For the new GNOME-3 love we will have a release party in Hamburg, just as many places over Germany and the whole world!

If you want to join the fun, be in the Attraktor, the local hackerspace. The address is Mexikoring 21, 22999 Hamburg, Germany, Europe, Earth, Solarsystem. Find more detailed instruction on how to get there here. The party starts on Friday, 2011-04-08, at 18:00 and runs open end.

We have a page in the local wiki to describe the event and further planning will take place there: As for the program: We intend to have a small introductory talk to show off what new user experience GNOME-3 will bring to the people. Afterwards, we will distribute GNOME-3 images to be put on pendrives to be able try GNOME-3. Finally, we’ll sit around, have some beers and snacks and discuss about the new and shiny GNOME :-)

Besides the GNOME-3 images, we’ll have GNOME-3 goodies to give away! Thanks a lot to the GNOME Foundation making that possible! So show up early to claim your goodies!

So I expect you to be there :-)


Sunday, February 27th, 2011

I am very excited about having attended this years FOSDEM. Unfortunately, times were a bit busy so I am a bit late reporting about it, but I still want to state a couple of things.

I'm going to FOSDEM, the Free and Open Source Software Developers' European Meeting (I wonder how that image will look in 2012 ;-) )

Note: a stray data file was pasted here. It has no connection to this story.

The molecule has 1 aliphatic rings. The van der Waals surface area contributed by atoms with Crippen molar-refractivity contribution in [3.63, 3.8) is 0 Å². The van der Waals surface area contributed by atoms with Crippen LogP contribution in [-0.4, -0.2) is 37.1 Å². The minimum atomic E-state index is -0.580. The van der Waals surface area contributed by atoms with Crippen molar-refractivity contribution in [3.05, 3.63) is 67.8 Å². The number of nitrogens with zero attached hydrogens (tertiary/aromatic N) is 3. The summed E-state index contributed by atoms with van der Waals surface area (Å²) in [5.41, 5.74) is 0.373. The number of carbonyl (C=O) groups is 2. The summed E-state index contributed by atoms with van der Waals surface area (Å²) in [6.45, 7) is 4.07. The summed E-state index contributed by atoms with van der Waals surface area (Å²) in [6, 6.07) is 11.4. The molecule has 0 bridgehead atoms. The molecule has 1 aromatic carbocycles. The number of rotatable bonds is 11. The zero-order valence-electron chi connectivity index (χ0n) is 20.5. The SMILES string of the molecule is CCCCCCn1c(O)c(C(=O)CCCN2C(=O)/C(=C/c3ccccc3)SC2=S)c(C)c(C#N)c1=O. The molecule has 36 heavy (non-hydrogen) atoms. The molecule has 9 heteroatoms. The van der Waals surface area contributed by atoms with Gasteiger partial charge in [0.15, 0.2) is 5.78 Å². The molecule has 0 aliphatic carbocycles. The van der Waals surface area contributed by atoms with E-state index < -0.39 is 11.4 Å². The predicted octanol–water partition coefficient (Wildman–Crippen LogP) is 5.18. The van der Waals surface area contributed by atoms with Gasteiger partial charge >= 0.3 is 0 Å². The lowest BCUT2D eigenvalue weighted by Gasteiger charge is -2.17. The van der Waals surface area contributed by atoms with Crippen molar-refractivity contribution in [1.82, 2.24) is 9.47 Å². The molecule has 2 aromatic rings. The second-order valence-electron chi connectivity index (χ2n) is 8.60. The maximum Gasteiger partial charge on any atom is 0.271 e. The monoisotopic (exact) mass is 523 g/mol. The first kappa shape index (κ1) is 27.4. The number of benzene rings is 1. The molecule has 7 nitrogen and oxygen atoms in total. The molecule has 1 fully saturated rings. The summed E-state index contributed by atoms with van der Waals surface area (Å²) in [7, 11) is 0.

First of all, I am very happy that our GNOME booth went very well. Thanks to Frederic Peters and Frederic Crozat for manning to booth almost all the time. I tried to organise everything remotely and I’d say I partly succeeded. We got stickers, t-shirts and staff for the booth. We lacked presentation material and instructions for the booth though. But it still worked out quite well. For the next time, I’d try to be communicate more clearly who is doing what to prevent duplicate work and ensure that people know who is responsible for what.

Secondly, I’d like to thank Canonical for their generosity to sponsor a GNOME Event Box. After the orginal one went missing, Canocical put stuff like a PC, a projector, a monitor and lots of other stuff together for us to be able to show off GNOME-3. The old Box, however, turns out to be back again *yay*!

Sadly, we will not represent GNOME at upcoming CeBIT. But we will at LinuxTag. Latest.

Anyway, during FOSDEM, we got a lot of questions about GNOME 3 and Ubuntu, i.e. will it be easily possible to run GNOME 3 on Ubuntu. I hope we can make it possible to have a smooth transition from Unity to GNOME Shell. Interestingly enough, there isn’t a gnome-shell package in the official natty repositories yet :(

It was especially nice to see and talk to old GNOME farts. And I enjoyed socialising with all the other GNOME and non-GNOME people as well. Sadly, I didn’t like the GNOME Beer Event very much because it was very hot in the bar so I left very quickly.

So FOSDEM was a success for GNOME I’d say. Let’s hope that future events will work at least as well and that we’ll have a strong GNOME representation even after the GNOME 3 release.